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Fix the State or Fix the People?
Azucena is growing restless. The shared printer is down. With the integrated justice center (IJC) director away for a meeting at the Ministry of Justice, the interns are at a loss about how to do our work — which relies heavily on printing letters of referral to the forensic medical examiner, invitations to conciliation sessions, and memoriales (legal briefs) for those clients pursuing domestic violence cases in the formal legal system. Luckily it is a slow day, and we are approaching lunch, when clients rush home to prepare meals and claim their children from school. Azucena wanders around the emptying room as if lost, declaring herself useless.
On this chilly morning I want to take advantage of the center's emptiness to get Azucena's opinion. I had spent several days a week visiting one of the criminal tribunals in La Paz, trying to understand the kinds of problems that prompted foreign aid programs to focus their funding so heavily on judicial reform during the 1990s. Throughout Bolivia, the law and its accompanying institutional apparatus are widely perceived to be antithetical to justice, whether in their absence or their arbitrary and abusive presence. Azucena — who spent six years working as an intern in Bolivia's court system — knows I've been seeing her old stomping ground firsthand.
"You worked in one of the tribunals before," I say. "What do you think should be done to improve the administration of justice?"
Azucena folds her legs and gray scarf at the same time, tilting her head pensively. She rattles off a list of problems, ascribing blame: lawyers who don't orient their clients well because they care more about making money than poor people's needs; insensitive interns who constantly force people to correct their documents and come back later — so they can delay cases and thus lighten judges' workloads.
"I also hear a lot of complaints about notificaciones [process serving]," I offer. Azucena nods, consternation spreading across her face.
"Well, that I have seen with my own eyes," she groans. "Once, when I was working in the [main El Alto courthouse, one of the interns was attending to the accused in a contraband case. The [accused] said, 'Look, you aren't going to serve me the notification.' This is the way people delay justice," Azucena tells me, going on to explain a variety of "payment" options for securing the delay through bribes. "Afterward I asked [the intern], 'Why are you doing that?' And he responded, 'Everyone does this. It's normal.' These guys [who were paying off the intern] were functionaries of the deputy mayor of [a highland town]. They do everything they can to delay justice."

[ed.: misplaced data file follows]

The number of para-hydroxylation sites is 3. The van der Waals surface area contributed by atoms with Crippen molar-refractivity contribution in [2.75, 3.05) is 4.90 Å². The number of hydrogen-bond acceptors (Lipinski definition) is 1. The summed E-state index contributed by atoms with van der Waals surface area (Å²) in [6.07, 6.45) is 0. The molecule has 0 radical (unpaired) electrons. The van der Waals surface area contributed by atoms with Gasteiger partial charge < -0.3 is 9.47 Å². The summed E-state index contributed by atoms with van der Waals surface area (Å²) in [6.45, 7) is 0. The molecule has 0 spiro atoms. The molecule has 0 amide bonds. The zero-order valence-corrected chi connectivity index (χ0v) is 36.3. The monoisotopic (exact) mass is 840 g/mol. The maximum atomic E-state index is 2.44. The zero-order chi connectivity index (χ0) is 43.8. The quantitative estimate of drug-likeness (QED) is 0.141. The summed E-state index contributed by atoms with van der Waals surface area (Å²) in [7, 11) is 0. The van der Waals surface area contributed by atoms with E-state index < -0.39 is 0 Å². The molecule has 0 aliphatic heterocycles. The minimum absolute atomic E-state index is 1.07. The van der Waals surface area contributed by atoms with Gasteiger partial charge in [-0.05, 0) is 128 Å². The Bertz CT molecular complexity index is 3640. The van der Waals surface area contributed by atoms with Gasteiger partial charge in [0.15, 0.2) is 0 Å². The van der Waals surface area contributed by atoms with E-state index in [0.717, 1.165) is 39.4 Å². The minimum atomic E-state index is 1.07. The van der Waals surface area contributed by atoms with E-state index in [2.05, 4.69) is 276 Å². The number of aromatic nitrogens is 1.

It is a familiar refrain for me: accusations of people slipping money to interns and state functionaries to avoid being served, delaying their court cases indefinitely. I had witnessed many such cases be "suspended" due to failed notifications while observing the La Paz tribunal. "Yes," I nod along. "I hear complaints about the Central de Notificaciones [notification headquarters]."
"The Central is a different issue," Azucena clarifies. "The Central has to notify jurors. Let's say you have to do a lottery of twenty-five people. And you have three cases. That's seventy-five people a day you have to notify. And then you maybe have other notifications. You just don't have enough time. I remember coming home at night when I was working for the Central in El Alto and I would just be pissed-off [renegando]. I would sit down at the kitchen table and invent things."
Azucena explains that she would return home, physically unable to meet her case allotment. Sometimes, she concocted the details: "I'd write, 'the house had a green garage,' because they all have green garages, right? 'It was located in front of a yellow house.' I felt bad about it, but I just didn't have enough time! Some days I also would have to go to the FELC-C [a special unit in the fight against crime], San Pedro [men's prison], Obrajes [women's prison] too. The first time I went to San Pedro — you won't believe it — I showed up and the officer asked for my credential and sent me in. It's a zoo. And I got robbed! Someone stole my cellphone. As I was leaving another officer said, 'Why did you go in? Just leave the notification at the front desk.' But I didn't know any better! So each day I would maybe manage to notify five people. Five people!" She moans, eyes wide.
"Five people out of seventy-five?" I gasp.
"Yes, five. Maybe it was supposed to be more than seventy-five. Let's see. How many jurors are notified? Twelve, right? And maybe I would have five cases. So you do the math."